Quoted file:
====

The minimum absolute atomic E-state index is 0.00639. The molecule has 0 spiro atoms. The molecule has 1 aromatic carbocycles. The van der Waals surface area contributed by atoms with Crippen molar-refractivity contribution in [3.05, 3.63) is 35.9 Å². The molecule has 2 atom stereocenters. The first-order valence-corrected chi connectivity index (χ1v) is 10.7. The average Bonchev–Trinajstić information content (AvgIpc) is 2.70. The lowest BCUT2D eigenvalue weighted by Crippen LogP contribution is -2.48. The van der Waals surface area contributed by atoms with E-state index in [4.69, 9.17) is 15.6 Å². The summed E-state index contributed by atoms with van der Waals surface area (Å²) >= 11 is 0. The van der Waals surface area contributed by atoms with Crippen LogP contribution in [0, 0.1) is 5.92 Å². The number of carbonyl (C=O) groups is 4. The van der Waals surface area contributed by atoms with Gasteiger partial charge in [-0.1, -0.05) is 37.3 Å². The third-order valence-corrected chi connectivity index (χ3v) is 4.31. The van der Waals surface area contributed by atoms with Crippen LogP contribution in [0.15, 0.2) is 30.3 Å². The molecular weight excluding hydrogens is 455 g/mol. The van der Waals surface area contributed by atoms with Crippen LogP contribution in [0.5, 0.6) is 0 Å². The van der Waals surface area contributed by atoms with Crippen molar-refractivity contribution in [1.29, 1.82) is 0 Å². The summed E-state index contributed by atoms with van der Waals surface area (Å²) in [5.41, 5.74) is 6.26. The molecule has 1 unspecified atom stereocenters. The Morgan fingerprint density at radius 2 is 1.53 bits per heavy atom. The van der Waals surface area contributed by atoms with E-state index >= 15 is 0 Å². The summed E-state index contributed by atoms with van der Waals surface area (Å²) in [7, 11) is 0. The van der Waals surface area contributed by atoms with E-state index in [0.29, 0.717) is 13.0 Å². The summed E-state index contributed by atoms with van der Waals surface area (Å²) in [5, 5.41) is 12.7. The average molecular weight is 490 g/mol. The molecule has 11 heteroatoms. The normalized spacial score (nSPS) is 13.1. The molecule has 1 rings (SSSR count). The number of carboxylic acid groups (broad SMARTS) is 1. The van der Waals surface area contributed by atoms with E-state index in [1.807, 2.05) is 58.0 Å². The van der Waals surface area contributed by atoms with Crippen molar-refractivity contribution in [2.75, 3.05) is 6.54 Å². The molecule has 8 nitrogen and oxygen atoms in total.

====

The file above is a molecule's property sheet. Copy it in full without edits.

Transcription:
The minimum absolute atomic E-state index is 0.00639. The molecule has 0 spiro atoms. The molecule has 1 aromatic carbocycles. The van der Waals surface area contributed by atoms with Crippen molar-refractivity contribution in [3.05, 3.63) is 35.9 Å². The molecule has 2 atom stereocenters. The first-order valence-corrected chi connectivity index (χ1v) is 10.7. The average Bonchev–Trinajstić information content (AvgIpc) is 2.70. The lowest BCUT2D eigenvalue weighted by Crippen LogP contribution is -2.48. The van der Waals surface area contributed by atoms with E-state index in [4.69, 9.17) is 15.6 Å². The summed E-state index contributed by atoms with van der Waals surface area (Å²) >= 11 is 0. The van der Waals surface area contributed by atoms with Crippen LogP contribution in [0, 0.1) is 5.92 Å². The number of carbonyl (C=O) groups is 4. The van der Waals surface area contributed by atoms with Gasteiger partial charge in [-0.1, -0.05) is 37.3 Å². The third-order valence-corrected chi connectivity index (χ3v) is 4.31. The van der Waals surface area contributed by atoms with Crippen LogP contribution in [0.15, 0.2) is 30.3 Å². The molecular weight excluding hydrogens is 455 g/mol. The van der Waals surface area contributed by atoms with Crippen LogP contribution in [0.5, 0.6) is 0 Å². The van der Waals surface area contributed by atoms with Crippen molar-refractivity contribution in [1.29, 1.82) is 0 Å². The summed E-state index contributed by atoms with van der Waals surface area (Å²) in [5.41, 5.74) is 6.26. The molecule has 1 unspecified atom stereocenters. The Morgan fingerprint density at radius 2 is 1.53 bits per heavy atom. The van der Waals surface area contributed by atoms with E-state index >= 15 is 0 Å². The summed E-state index contributed by atoms with van der Waals surface area (Å²) in [7, 11) is 0. The van der Waals surface area contributed by atoms with E-state index in [0.29, 0.717) is 13.0 Å². The summed E-state index contributed by atoms with van der Waals surface area (Å²) in [5, 5.41) is 12.7. The average molecular weight is 490 g/mol. The molecule has 11 heteroatoms. The normalized spacial score (nSPS) is 13.1. The molecule has 1 rings (SSSR count). The number of carboxylic acid groups (broad SMARTS) is 1. The van der Waals surface area contributed by atoms with E-state index in [1.807, 2.05) is 58.0 Å². The van der Waals surface area contributed by atoms with Crippen molar-refractivity contribution in [2.75, 3.05) is 6.54 Å². The molecule has 8 nitrogen and oxygen atoms in total.